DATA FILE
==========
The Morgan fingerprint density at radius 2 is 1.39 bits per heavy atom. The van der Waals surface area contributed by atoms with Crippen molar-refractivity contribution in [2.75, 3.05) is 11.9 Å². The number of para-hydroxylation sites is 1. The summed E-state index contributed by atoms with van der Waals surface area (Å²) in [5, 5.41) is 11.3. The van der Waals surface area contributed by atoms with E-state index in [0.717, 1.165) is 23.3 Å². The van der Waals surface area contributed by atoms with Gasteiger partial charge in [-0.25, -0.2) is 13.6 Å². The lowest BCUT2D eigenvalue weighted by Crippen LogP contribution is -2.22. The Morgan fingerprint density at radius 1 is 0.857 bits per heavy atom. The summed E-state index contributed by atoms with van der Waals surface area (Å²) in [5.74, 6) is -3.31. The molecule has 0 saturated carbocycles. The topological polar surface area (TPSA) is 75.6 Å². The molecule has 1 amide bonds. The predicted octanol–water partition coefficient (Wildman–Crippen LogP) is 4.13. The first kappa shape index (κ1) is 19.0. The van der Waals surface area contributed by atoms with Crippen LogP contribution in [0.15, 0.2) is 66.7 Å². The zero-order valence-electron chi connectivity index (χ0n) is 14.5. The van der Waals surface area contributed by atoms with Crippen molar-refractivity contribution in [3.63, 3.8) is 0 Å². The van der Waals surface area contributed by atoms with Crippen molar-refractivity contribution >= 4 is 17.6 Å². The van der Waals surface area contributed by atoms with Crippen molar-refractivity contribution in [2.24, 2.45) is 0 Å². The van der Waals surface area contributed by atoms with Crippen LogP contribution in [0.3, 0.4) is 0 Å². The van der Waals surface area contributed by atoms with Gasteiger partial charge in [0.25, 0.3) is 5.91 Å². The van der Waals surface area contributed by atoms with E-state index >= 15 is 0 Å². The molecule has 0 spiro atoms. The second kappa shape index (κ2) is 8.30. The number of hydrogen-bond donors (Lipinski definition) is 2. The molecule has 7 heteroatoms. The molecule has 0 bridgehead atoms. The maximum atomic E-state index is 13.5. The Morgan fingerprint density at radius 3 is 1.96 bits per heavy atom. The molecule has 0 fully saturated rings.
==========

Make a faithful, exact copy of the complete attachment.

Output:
The Morgan fingerprint density at radius 2 is 1.39 bits per heavy atom. The van der Waals surface area contributed by atoms with Crippen molar-refractivity contribution in [2.75, 3.05) is 11.9 Å². The number of para-hydroxylation sites is 1. The summed E-state index contributed by atoms with van der Waals surface area (Å²) in [5, 5.41) is 11.3. The van der Waals surface area contributed by atoms with E-state index in [0.717, 1.165) is 23.3 Å². The van der Waals surface area contributed by atoms with Gasteiger partial charge in [-0.25, -0.2) is 13.6 Å². The lowest BCUT2D eigenvalue weighted by Crippen LogP contribution is -2.22. The Morgan fingerprint density at radius 1 is 0.857 bits per heavy atom. The summed E-state index contributed by atoms with van der Waals surface area (Å²) in [5.74, 6) is -3.31. The molecule has 0 saturated carbocycles. The topological polar surface area (TPSA) is 75.6 Å². The molecule has 1 amide bonds. The predicted octanol–water partition coefficient (Wildman–Crippen LogP) is 4.13. The first kappa shape index (κ1) is 19.0. The van der Waals surface area contributed by atoms with Crippen LogP contribution in [0.15, 0.2) is 66.7 Å². The zero-order valence-electron chi connectivity index (χ0n) is 14.5. The van der Waals surface area contributed by atoms with Crippen molar-refractivity contribution in [3.63, 3.8) is 0 Å². The van der Waals surface area contributed by atoms with Crippen molar-refractivity contribution >= 4 is 17.6 Å². The van der Waals surface area contributed by atoms with Crippen molar-refractivity contribution in [2.24, 2.45) is 0 Å². The van der Waals surface area contributed by atoms with Crippen LogP contribution in [0.3, 0.4) is 0 Å². The van der Waals surface area contributed by atoms with Gasteiger partial charge in [0.25, 0.3) is 5.91 Å². The van der Waals surface area contributed by atoms with E-state index >= 15 is 0 Å². The molecule has 0 spiro atoms. The second kappa shape index (κ2) is 8.30. The number of hydrogen-bond donors (Lipinski definition) is 2. The molecule has 7 heteroatoms. The molecule has 0 bridgehead atoms. The maximum atomic E-state index is 13.5. The Morgan fingerprint density at radius 3 is 1.96 bits per heavy atom. The molecule has 0 fully saturated rings.